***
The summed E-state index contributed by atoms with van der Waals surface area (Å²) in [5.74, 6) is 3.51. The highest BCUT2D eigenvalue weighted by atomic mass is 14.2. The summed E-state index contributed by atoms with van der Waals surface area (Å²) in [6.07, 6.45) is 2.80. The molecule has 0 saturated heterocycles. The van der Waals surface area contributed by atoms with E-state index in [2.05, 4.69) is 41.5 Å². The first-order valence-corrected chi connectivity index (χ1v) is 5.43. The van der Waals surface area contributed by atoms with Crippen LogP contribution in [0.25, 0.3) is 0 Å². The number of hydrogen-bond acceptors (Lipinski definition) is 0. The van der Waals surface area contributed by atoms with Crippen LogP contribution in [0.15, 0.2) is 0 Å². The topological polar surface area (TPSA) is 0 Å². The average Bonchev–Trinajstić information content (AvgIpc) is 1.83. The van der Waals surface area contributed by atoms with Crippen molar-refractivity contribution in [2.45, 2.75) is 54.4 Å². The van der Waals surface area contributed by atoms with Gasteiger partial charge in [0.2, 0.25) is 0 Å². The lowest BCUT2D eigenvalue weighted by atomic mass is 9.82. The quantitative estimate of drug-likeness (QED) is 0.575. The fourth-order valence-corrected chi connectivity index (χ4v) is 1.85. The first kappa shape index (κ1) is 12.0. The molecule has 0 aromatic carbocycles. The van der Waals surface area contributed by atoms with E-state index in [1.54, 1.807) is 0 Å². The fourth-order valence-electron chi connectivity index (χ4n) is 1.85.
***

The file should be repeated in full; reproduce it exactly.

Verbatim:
The summed E-state index contributed by atoms with van der Waals surface area (Å²) in [5.74, 6) is 3.51. The highest BCUT2D eigenvalue weighted by atomic mass is 14.2. The summed E-state index contributed by atoms with van der Waals surface area (Å²) in [6.07, 6.45) is 2.80. The molecule has 0 saturated heterocycles. The van der Waals surface area contributed by atoms with E-state index in [2.05, 4.69) is 41.5 Å². The first-order valence-corrected chi connectivity index (χ1v) is 5.43. The van der Waals surface area contributed by atoms with Crippen LogP contribution in [0.25, 0.3) is 0 Å². The number of hydrogen-bond acceptors (Lipinski definition) is 0. The van der Waals surface area contributed by atoms with Crippen LogP contribution in [0.15, 0.2) is 0 Å². The topological polar surface area (TPSA) is 0 Å². The average Bonchev–Trinajstić information content (AvgIpc) is 1.83. The van der Waals surface area contributed by atoms with Crippen molar-refractivity contribution in [2.45, 2.75) is 54.4 Å². The van der Waals surface area contributed by atoms with Gasteiger partial charge in [0.2, 0.25) is 0 Å². The lowest BCUT2D eigenvalue weighted by atomic mass is 9.82. The quantitative estimate of drug-likeness (QED) is 0.575. The fourth-order valence-corrected chi connectivity index (χ4v) is 1.85. The first kappa shape index (κ1) is 12.0. The molecule has 0 aromatic carbocycles. The van der Waals surface area contributed by atoms with E-state index in [1.54, 1.807) is 0 Å². The fourth-order valence-electron chi connectivity index (χ4n) is 1.85.